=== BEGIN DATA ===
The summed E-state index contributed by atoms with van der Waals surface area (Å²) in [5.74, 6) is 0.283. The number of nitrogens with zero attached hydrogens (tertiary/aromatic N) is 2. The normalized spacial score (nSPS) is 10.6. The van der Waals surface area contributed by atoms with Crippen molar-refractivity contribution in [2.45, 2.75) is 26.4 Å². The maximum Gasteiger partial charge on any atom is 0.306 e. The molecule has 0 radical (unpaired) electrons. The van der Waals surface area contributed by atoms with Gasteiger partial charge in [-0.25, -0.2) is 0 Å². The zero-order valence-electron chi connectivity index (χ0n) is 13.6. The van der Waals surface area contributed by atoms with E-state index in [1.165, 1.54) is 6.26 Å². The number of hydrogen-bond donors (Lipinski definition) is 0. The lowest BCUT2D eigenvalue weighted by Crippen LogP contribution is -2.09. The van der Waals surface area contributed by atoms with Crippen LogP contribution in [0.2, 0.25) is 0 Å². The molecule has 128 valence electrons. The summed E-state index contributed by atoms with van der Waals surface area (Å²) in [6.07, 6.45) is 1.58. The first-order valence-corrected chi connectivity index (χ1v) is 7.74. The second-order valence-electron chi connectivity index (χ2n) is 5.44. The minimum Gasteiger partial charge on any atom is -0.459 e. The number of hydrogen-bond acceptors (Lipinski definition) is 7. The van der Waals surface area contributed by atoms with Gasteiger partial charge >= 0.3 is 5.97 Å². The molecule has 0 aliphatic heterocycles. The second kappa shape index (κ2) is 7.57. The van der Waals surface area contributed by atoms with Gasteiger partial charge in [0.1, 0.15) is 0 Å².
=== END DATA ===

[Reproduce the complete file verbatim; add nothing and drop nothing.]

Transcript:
The summed E-state index contributed by atoms with van der Waals surface area (Å²) in [5.74, 6) is 0.283. The number of nitrogens with zero attached hydrogens (tertiary/aromatic N) is 2. The normalized spacial score (nSPS) is 10.6. The van der Waals surface area contributed by atoms with Crippen molar-refractivity contribution in [2.45, 2.75) is 26.4 Å². The maximum Gasteiger partial charge on any atom is 0.306 e. The molecule has 0 radical (unpaired) electrons. The van der Waals surface area contributed by atoms with Gasteiger partial charge in [-0.25, -0.2) is 0 Å². The zero-order valence-electron chi connectivity index (χ0n) is 13.6. The van der Waals surface area contributed by atoms with E-state index in [1.165, 1.54) is 6.26 Å². The number of hydrogen-bond donors (Lipinski definition) is 0. The lowest BCUT2D eigenvalue weighted by Crippen LogP contribution is -2.09. The van der Waals surface area contributed by atoms with Crippen LogP contribution in [0.2, 0.25) is 0 Å². The molecule has 128 valence electrons. The summed E-state index contributed by atoms with van der Waals surface area (Å²) in [6.07, 6.45) is 1.58. The first-order valence-corrected chi connectivity index (χ1v) is 7.74. The second-order valence-electron chi connectivity index (χ2n) is 5.44. The minimum Gasteiger partial charge on any atom is -0.459 e. The number of hydrogen-bond acceptors (Lipinski definition) is 7. The van der Waals surface area contributed by atoms with Gasteiger partial charge >= 0.3 is 5.97 Å². The molecule has 0 aliphatic heterocycles. The second kappa shape index (κ2) is 7.57. The van der Waals surface area contributed by atoms with Gasteiger partial charge in [0.1, 0.15) is 0 Å².